The controversial symbol, which represents a temple in tourist maps’ of Japan, might be replaced as it resembles a swastika.  The Geospatial Information Authority of Japan has proposed that the symbol be replaced with a pagoda in its foreign language maps. It is one of the six maps which GSI has proposed to drop as the country prepares for the 2020 Olympics.

A survey conducted by GSI on 1000 people from around 90 countries showed that the manji symbol associated with Buddhism had been confused with the German Nazi.  Although, the ancient symbol has always been used to represent Japanese religious buildings long before the Nazi regime in Germany used the swastika.

GSI in one of its reports said, “to build a tourism oriented nation and ensure smooth implementation of the 2020 Tokyo Olympics, Japan needs to create an environment where foreign visitors can easily get transport and accommodation”.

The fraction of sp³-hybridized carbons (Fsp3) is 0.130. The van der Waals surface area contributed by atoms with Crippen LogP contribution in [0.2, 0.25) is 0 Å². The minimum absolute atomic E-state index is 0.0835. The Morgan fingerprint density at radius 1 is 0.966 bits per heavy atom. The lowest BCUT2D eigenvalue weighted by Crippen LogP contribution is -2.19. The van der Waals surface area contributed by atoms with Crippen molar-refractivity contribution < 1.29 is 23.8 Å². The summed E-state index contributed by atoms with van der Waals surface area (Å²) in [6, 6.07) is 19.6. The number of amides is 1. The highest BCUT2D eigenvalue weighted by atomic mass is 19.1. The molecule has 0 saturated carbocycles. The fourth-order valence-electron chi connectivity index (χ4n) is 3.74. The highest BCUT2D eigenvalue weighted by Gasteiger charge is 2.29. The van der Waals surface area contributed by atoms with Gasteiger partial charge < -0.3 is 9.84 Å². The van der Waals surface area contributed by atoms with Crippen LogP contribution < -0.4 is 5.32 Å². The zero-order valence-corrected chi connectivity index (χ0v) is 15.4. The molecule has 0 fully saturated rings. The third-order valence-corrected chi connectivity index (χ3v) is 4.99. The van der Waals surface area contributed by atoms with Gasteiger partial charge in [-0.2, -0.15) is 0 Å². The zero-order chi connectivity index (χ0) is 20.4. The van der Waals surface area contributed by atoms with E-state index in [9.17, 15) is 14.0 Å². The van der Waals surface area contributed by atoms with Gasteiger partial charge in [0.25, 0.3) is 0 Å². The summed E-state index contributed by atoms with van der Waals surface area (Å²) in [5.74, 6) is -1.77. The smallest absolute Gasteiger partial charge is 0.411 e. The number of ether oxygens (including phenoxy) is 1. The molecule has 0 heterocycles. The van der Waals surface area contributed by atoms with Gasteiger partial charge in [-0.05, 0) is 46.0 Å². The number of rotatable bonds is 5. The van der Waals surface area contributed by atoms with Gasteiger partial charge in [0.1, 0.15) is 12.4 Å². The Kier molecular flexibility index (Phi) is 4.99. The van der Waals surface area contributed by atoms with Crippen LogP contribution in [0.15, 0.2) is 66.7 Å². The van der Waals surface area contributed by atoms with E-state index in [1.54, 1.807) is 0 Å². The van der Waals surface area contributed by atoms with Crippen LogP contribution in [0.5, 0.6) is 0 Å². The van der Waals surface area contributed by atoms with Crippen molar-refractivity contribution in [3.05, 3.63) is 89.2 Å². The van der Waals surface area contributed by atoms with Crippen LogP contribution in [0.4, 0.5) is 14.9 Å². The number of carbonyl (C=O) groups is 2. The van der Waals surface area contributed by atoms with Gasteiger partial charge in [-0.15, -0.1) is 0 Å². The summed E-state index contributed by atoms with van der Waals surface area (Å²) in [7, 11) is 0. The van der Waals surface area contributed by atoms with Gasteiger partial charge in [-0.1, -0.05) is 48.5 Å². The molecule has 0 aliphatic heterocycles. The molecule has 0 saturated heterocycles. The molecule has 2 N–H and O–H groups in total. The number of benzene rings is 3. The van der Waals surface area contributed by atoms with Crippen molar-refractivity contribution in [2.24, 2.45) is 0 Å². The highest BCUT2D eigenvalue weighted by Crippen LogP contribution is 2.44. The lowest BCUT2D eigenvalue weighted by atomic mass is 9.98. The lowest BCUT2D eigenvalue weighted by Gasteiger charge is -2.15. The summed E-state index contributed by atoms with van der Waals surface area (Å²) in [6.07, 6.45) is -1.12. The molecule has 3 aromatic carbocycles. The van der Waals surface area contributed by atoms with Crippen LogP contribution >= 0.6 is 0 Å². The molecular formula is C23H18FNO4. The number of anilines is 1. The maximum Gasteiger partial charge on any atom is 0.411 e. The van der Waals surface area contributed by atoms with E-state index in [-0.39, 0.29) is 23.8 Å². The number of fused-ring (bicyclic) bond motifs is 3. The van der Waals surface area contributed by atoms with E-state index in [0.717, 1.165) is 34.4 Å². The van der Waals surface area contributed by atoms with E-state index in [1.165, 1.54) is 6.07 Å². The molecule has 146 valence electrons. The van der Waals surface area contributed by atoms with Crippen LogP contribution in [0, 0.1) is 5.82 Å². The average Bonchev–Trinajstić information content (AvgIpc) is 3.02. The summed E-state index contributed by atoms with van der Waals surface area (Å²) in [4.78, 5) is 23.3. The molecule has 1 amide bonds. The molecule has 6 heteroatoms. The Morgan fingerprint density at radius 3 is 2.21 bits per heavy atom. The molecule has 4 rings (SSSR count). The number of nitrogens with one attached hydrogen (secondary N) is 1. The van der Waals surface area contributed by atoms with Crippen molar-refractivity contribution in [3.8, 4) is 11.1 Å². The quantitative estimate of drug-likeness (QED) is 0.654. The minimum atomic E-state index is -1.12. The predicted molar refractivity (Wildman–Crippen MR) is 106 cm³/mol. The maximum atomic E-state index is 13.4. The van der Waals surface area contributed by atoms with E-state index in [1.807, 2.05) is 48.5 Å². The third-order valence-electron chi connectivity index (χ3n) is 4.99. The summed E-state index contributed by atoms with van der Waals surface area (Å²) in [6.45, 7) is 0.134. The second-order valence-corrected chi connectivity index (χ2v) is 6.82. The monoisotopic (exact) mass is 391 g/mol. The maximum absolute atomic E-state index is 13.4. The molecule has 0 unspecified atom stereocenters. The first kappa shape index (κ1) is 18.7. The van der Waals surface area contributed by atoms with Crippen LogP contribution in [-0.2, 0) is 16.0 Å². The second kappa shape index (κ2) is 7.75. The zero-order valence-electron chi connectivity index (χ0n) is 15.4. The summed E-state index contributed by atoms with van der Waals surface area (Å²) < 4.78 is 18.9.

It noted, “for that purpose, it is especially important to disseminate multilingual maps that are easy for foreigners to understand.”

But this recommendation is highly criticized by some Japanese.  As reported by BBC, many argued that the symbol has long been associated with Japanese culture and religion.  The tourists visiting the country should know and must understand that it is not the German swastika.

Makoto Watanabe, a communication expert at Hokkaido Bunkyo University said, “we have been using this symbol for thousands of years before it was incorporated into the Nazi flag, so I believe it would be better for us to keep it on our maps and ask others to understand its true meaning”.

He stated that people visiting Japan should be aware about the meaning and origin of the swastika or manji symbol. He believed that adequate information will help tourists understand the relevance of the symbol.  It will also help expunge any confusion whatsoever.

The survey also found that the letter H, which indicates hotel, was also creating confusion amongst the tourists. It was simply because in most of the countries it is used to indicate hospitals.